Exploring the Problem of Childhood Obesity

We know that our country is facing a real epidemic and that this is childhood obesity. A child is considered obese if their weight is much higher than what is accepted for their height and age. Worryingly, combating obesity in children is even more difficult than combatting it in adults, and the health problems are as big as those for adults.

Frightening Statistics of Childhood Obesity

While most Nassau NY weight loss surgery is focused on adults, more and more children are starting to look into the procedures as well. This is worrying, but the other statistics on childhood obesity are even worse. We know, for instance, that some 60% of children in this country are now obese. We also know that 40% of obese children become obese adults, as do 70% of obese adolescents. This shows that a window of opportunity does exist between childhood and adolescence. If a child is obese and older than six, however, their chance of being an obese adult is 50%. The window of opportunity, in other words, is closing.

Bullying of Obese Children

Bullying in this country is a very significant problem, with too many people still seeing it as some childhood play. In reality, however, bullying is contributing significantly to the obesity epidemic. Obese children are more likely to be bullied, lowering their self-esteem and making them at even greater risk of becoming more obese. This is because they shun places where they could get bullied, including sports classes. Furthermore, bullied children feel lonely and become depressed and this can lead to them eating even more for comfort.

What Parents Need to Know

As a parent, you must understand the effect of bullying on your child’s emotional and physical health. If your child is obese, they are also more likely to be bullied and this, in turn, makes it more likely for them to experience health problems later in life. You must be able to recognize the signs of bullying, as it is unlikely that your child will come to you and talk about it. Look for stress, depression, withdrawal and submissive behavior, for instance. But most importantly, help them to fight obesity.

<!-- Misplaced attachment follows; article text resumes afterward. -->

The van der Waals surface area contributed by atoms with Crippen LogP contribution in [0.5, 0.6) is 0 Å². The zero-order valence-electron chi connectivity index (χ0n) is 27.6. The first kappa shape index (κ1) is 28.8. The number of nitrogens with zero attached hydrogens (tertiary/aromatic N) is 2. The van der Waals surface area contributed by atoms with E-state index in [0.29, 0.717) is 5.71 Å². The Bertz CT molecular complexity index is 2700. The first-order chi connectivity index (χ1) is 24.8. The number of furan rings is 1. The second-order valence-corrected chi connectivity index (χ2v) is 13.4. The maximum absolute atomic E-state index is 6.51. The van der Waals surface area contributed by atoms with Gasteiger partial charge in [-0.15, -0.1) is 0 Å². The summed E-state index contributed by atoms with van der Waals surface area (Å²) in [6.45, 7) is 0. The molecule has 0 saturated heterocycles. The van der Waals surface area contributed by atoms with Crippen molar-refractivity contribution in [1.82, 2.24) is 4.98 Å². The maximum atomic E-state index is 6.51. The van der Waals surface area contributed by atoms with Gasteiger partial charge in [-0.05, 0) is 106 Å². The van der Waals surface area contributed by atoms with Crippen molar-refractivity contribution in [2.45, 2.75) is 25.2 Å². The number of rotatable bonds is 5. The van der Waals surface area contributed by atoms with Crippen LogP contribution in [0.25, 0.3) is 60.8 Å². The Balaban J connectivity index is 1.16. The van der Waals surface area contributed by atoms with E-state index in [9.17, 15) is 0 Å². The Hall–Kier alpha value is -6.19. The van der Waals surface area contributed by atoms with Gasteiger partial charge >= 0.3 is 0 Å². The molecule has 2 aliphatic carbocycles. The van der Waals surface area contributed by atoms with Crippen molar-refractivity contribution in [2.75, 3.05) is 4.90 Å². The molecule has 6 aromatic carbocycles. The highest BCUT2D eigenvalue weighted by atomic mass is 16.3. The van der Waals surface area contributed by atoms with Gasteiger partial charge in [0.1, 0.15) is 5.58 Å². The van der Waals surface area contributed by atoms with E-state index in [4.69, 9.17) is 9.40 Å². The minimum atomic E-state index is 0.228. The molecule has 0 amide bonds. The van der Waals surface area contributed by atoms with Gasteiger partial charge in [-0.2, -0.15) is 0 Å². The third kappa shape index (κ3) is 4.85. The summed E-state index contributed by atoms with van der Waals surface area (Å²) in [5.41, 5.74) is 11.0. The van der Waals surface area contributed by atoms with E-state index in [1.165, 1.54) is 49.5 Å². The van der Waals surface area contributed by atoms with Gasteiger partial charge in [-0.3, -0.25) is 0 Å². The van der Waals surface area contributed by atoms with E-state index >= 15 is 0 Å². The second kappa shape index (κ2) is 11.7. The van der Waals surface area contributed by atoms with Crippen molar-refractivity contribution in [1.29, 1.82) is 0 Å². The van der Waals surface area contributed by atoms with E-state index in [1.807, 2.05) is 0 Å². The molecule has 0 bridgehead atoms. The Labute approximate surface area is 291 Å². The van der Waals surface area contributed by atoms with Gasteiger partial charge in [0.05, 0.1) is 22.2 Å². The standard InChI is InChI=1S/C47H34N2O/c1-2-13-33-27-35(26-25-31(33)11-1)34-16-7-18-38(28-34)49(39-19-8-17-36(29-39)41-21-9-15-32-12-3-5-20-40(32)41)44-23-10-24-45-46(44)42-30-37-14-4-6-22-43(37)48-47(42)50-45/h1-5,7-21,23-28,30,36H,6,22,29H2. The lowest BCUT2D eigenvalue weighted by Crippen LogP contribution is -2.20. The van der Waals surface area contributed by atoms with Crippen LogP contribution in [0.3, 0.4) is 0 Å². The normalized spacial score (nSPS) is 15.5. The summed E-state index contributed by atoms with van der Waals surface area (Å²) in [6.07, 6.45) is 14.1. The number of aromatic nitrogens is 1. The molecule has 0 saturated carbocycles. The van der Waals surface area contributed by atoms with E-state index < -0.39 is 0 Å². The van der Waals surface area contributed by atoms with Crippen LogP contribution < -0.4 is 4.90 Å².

You can do lots of things if you are worried about your child’s weight. For instance:

  • Control their portions. Make sure you serve them their food and that you follow the Eat well plate in terms of what should be on it. Don’t be tempted to give them more, even if they say they are hungry.
  • Don’t ban snacking. When you ban something, it becomes more interesting and desirable. Instead, try to encourage healthy snacks by no longer buying processed, fatty junk. And make a snack like a fast food outing a treat for something, rather than a regular occurrence.
  • Get them off the couch. Your child is likely to love playing video games. There is nothing wrong with that, but they must also do other things. If their self-esteem is already so low that they don’t want to venture outside anymore, get them some computer games that encourage behavior, such as those you can find on Xbox Kinect and Wii U.


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